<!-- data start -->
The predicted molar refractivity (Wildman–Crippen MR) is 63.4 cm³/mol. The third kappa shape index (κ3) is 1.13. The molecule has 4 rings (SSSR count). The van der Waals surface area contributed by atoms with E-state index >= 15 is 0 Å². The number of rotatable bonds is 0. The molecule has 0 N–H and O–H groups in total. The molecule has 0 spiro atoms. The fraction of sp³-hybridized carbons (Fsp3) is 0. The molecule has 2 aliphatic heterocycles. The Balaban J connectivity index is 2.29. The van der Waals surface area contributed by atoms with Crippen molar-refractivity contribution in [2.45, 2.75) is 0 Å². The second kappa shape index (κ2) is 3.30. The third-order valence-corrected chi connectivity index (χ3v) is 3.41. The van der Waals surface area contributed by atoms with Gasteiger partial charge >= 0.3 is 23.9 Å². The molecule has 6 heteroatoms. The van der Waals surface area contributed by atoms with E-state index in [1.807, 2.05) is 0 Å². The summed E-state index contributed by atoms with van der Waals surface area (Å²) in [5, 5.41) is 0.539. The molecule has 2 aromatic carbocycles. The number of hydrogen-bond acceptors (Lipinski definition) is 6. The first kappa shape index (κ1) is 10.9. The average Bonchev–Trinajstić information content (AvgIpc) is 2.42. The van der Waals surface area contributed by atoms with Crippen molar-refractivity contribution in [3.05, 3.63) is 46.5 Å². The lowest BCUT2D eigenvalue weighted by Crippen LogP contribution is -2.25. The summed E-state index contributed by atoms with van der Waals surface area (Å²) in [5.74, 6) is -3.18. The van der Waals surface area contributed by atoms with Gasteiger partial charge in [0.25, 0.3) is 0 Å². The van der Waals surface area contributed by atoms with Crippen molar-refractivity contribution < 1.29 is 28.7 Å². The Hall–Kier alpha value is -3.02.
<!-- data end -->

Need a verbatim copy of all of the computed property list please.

The predicted molar refractivity (Wildman–Crippen MR) is 63.4 cm³/mol. The third kappa shape index (κ3) is 1.13. The molecule has 4 rings (SSSR count). The van der Waals surface area contributed by atoms with E-state index >= 15 is 0 Å². The number of rotatable bonds is 0. The molecule has 0 N–H and O–H groups in total. The molecule has 0 spiro atoms. The fraction of sp³-hybridized carbons (Fsp3) is 0. The molecule has 2 aliphatic heterocycles. The Balaban J connectivity index is 2.29. The van der Waals surface area contributed by atoms with Crippen molar-refractivity contribution in [2.45, 2.75) is 0 Å². The second kappa shape index (κ2) is 3.30. The third-order valence-corrected chi connectivity index (χ3v) is 3.41. The van der Waals surface area contributed by atoms with Gasteiger partial charge >= 0.3 is 23.9 Å². The molecule has 6 heteroatoms. The van der Waals surface area contributed by atoms with E-state index in [1.807, 2.05) is 0 Å². The summed E-state index contributed by atoms with van der Waals surface area (Å²) in [5, 5.41) is 0.539. The molecule has 2 aromatic carbocycles. The number of hydrogen-bond acceptors (Lipinski definition) is 6. The first kappa shape index (κ1) is 10.9. The average Bonchev–Trinajstić information content (AvgIpc) is 2.42. The van der Waals surface area contributed by atoms with Crippen molar-refractivity contribution in [3.05, 3.63) is 46.5 Å². The lowest BCUT2D eigenvalue weighted by Crippen LogP contribution is -2.25. The summed E-state index contributed by atoms with van der Waals surface area (Å²) in [5.74, 6) is -3.18. The van der Waals surface area contributed by atoms with Gasteiger partial charge in [0.25, 0.3) is 0 Å². The van der Waals surface area contributed by atoms with Crippen molar-refractivity contribution < 1.29 is 28.7 Å². The Hall–Kier alpha value is -3.02.